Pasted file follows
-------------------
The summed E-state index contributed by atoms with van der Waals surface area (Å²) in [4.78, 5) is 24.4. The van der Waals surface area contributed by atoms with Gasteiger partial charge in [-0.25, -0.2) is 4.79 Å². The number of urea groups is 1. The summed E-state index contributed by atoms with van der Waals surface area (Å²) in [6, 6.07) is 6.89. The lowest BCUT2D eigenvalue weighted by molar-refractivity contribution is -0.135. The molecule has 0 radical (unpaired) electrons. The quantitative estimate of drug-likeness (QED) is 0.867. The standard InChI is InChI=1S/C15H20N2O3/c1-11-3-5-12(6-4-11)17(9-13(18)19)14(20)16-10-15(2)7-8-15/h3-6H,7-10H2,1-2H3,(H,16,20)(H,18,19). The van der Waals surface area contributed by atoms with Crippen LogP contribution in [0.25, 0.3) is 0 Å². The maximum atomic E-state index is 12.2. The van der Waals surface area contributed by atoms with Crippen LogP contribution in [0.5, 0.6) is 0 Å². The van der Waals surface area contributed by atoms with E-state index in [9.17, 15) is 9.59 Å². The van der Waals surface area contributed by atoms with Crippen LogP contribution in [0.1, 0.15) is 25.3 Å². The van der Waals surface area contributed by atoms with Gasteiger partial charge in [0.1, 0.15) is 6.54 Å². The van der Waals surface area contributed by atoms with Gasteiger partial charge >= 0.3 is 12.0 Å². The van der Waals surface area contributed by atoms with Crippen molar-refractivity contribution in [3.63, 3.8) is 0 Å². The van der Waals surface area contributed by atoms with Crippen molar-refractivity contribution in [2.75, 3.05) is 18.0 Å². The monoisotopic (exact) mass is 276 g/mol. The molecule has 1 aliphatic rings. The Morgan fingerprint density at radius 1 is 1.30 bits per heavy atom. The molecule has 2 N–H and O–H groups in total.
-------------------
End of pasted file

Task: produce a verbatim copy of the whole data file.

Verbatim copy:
The summed E-state index contributed by atoms with van der Waals surface area (Å²) in [4.78, 5) is 24.4. The van der Waals surface area contributed by atoms with Gasteiger partial charge in [-0.25, -0.2) is 4.79 Å². The number of urea groups is 1. The summed E-state index contributed by atoms with van der Waals surface area (Å²) in [6, 6.07) is 6.89. The lowest BCUT2D eigenvalue weighted by molar-refractivity contribution is -0.135. The molecule has 0 radical (unpaired) electrons. The quantitative estimate of drug-likeness (QED) is 0.867. The standard InChI is InChI=1S/C15H20N2O3/c1-11-3-5-12(6-4-11)17(9-13(18)19)14(20)16-10-15(2)7-8-15/h3-6H,7-10H2,1-2H3,(H,16,20)(H,18,19). The van der Waals surface area contributed by atoms with Crippen LogP contribution in [0.25, 0.3) is 0 Å². The maximum atomic E-state index is 12.2. The van der Waals surface area contributed by atoms with Crippen LogP contribution in [0.5, 0.6) is 0 Å². The van der Waals surface area contributed by atoms with E-state index in [9.17, 15) is 9.59 Å². The van der Waals surface area contributed by atoms with Crippen LogP contribution in [0.1, 0.15) is 25.3 Å². The van der Waals surface area contributed by atoms with Gasteiger partial charge in [0.1, 0.15) is 6.54 Å². The van der Waals surface area contributed by atoms with Gasteiger partial charge >= 0.3 is 12.0 Å². The van der Waals surface area contributed by atoms with Crippen molar-refractivity contribution in [3.63, 3.8) is 0 Å². The van der Waals surface area contributed by atoms with Crippen molar-refractivity contribution in [2.75, 3.05) is 18.0 Å². The monoisotopic (exact) mass is 276 g/mol. The molecule has 1 aliphatic rings. The Morgan fingerprint density at radius 1 is 1.30 bits per heavy atom. The molecule has 2 N–H and O–H groups in total.